October is here. Cue the beginning of the holiday season. Enter mini-sized candy bars, desserts decorated with assorted animals (see also: black cats, turkeys, reindeer), and, of course, pumpkin everything.
As a rule, the fitness industry thrives on the holidays. That is, it thrives AFTER the holidays. Once the New Year hits, then begins the guilt, then the resolutions, then the new gym memberships. Come February, chocolate beckons, you succumb, and all your good intentions come to an end.
We hate that. We want to help you get you off that rollercoaster. Better yet, never get on that ride in the first place. Here’s 3 ways you can avoid the gluttony, gain, and guilt and survive the holiday season with your waistline, pride, and health in-tact:
- Buddy up: You need support. While it may seem logical to pair with someone similar who shares your struggles and goals, instead we suggest finding a mentor that already walks the walk. Better yet, immerse yourself in a community full of people who have figured out how to dedicate themselves to a healthy lifestyle. Peer pressure can be a bitch, but when you use its power for good, it can be just what you need to keep you committed.
- Be prepared: It’s silly to expect that you won’t indulge in holiday yum-yum at some point. Use this flow chart from the Whole9 to keep your diet in check when your office becomes a pie-fest. There are foods that are totally worth it. You should enjoy those without the burden of shame. But most treats, at best, aren’t worth it and, at worst, undermine you physically and psychologically. Know the difference.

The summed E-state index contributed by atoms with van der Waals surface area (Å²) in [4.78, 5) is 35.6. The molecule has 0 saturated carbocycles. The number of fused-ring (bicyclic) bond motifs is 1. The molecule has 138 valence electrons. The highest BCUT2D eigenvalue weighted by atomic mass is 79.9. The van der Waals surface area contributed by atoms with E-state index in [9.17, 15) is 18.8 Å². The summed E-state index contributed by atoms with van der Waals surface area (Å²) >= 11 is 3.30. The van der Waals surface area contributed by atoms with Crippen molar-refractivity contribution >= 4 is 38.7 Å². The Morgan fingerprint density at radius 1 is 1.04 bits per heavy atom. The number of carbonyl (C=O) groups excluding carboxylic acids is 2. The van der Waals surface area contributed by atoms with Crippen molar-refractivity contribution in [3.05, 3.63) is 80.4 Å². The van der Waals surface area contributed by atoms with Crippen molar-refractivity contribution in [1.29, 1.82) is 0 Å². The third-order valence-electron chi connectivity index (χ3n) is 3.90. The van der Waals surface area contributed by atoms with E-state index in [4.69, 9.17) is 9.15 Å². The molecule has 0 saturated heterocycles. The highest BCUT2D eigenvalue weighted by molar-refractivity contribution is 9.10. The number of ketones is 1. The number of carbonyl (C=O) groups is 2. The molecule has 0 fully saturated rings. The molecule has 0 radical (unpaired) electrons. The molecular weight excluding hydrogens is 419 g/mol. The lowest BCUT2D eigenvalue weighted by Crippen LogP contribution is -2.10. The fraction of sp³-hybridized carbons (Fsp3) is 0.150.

- Stay active: Frantic shopping doesn’t count. Exercise endorphins are your ticket to staying sane through the stress of the season, not to mention thwarting the winter blues that creep in once Daylight Savings Time ends and you stop seeing the sun for 6 months. Researchers (read: people who know what they are talking about) have found that knocking out your workout first thing in the morning is the best way to stick to the habit.
Most importantly, don’t beat yourself up. The holidays can be rough for a lot of us, for many reasons. This is a time to be kind and gracious — and that includes toward yourself. And if you need it, we know some people who can help you out. It’s kind of their thing.